• Compare and harmonize Cropland and statistics. As a starting point the available cropland is set to the medium cropland values from the synergy cropland map. For each individual subnational unit (if data is not missing) and starting with the most detailed level in the data, the total available (medium) cropland underlying the unit is compared with the physical area from the statistics that need to be allocated. If the statistics ‘fit’ no adjustments are made. If they do not not fit, the administrative unit cropland is expanded by switching to the maximum cropland value from the synergy cropland map. Subsequently, the cropland area and physical area statistics are compared again and a warning is issued when there still is not enough cropland to allocate the statistics, meaning the the model will automatically introduce slacks to ensure it can be solved. In a next iteration, the cropland and physical area statistics of the units in the subsequent administrative level are harmonized taking into account the expansion of cropland in the previous iteration. This continues till the cropland and physical area statistics at the national level are compared and harmonized.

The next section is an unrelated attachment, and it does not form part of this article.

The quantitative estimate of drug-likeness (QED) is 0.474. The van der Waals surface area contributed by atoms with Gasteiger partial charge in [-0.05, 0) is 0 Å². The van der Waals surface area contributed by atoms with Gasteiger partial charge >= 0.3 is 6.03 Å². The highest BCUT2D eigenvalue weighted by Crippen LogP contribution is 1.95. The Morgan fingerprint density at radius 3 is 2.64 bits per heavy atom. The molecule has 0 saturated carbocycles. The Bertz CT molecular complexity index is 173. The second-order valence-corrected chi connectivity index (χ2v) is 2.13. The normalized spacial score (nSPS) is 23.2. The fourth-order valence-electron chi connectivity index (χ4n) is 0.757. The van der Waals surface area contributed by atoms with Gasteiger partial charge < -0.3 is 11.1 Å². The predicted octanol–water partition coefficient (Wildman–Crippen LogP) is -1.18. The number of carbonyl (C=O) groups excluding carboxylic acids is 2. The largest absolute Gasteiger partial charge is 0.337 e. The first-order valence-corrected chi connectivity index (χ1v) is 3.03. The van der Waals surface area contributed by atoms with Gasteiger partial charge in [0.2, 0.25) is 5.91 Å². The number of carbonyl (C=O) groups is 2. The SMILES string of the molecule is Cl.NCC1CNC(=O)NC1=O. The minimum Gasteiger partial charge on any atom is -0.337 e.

In the end, the user has to decide if the slacks are acceptable or not. In our opinion small slacks (measured as share of total or administrative unit physical crop area) are no problem to deal with inconsistencies. However it slacks become very large we recommend scrutinizing the statistics and where possible make adjustments. Large slack often results from data entry errors or too rigid cropping intensity values. We provide some advise on how to deal with slack in the Appendix.

  • Compare and harmonize irrigated area and statistics In the next step, the irrigated area from the synergy irrigated area map and the irrigated physical area statistics are compared and harmonized. We start by ranking all irrigated grid cells from the most (rank 1) to the least (rank 10) reliable. Next, for each grid cell, we set the irrigated area to the minimum of the cropland area (taken from the previous harmonization step) and the irrigated area from the synergy irrigated area map. The grid cells are subsequently aggregated till the accumulated area is slightly larger than the irrigated physical area statistics. If the physical area turns out to be larger than the total irrigated cropland, a new iteration is started in which the irrigated area per grid cell is increased by taking the maximum of the cropland area and the irrigated area. If this is still not sufficient, the irrigated area is further enlarged by taking the maximum of the maximum cropland area and the irrigated area for each grid cell. It this is still not sufficient a warning is issued that solving the model will introduce slack. Finally, the grid cell ranking from the synergy cropland is adjusted to factor in all the selected irrigated area cells.